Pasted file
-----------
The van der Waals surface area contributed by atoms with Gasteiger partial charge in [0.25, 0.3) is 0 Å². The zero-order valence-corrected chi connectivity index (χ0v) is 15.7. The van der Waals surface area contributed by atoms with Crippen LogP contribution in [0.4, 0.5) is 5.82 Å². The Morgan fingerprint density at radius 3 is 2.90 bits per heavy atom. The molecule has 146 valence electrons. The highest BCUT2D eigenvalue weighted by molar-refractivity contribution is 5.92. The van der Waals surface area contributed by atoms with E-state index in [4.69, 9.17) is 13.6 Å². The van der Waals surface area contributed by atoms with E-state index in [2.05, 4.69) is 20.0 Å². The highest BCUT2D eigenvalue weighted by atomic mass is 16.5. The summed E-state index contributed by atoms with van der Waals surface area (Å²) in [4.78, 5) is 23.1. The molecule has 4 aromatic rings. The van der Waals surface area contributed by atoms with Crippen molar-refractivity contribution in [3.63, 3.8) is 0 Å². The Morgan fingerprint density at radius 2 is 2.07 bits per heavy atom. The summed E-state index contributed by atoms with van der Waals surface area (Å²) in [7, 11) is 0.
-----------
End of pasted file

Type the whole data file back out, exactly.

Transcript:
The van der Waals surface area contributed by atoms with Gasteiger partial charge in [0.25, 0.3) is 0 Å². The zero-order valence-corrected chi connectivity index (χ0v) is 15.7. The van der Waals surface area contributed by atoms with Crippen LogP contribution in [0.4, 0.5) is 5.82 Å². The Morgan fingerprint density at radius 3 is 2.90 bits per heavy atom. The molecule has 146 valence electrons. The highest BCUT2D eigenvalue weighted by molar-refractivity contribution is 5.92. The van der Waals surface area contributed by atoms with E-state index in [4.69, 9.17) is 13.6 Å². The van der Waals surface area contributed by atoms with E-state index in [2.05, 4.69) is 20.0 Å². The highest BCUT2D eigenvalue weighted by atomic mass is 16.5. The summed E-state index contributed by atoms with van der Waals surface area (Å²) in [4.78, 5) is 23.1. The molecule has 4 aromatic rings. The van der Waals surface area contributed by atoms with Crippen molar-refractivity contribution in [3.63, 3.8) is 0 Å². The Morgan fingerprint density at radius 2 is 2.07 bits per heavy atom. The summed E-state index contributed by atoms with van der Waals surface area (Å²) in [7, 11) is 0.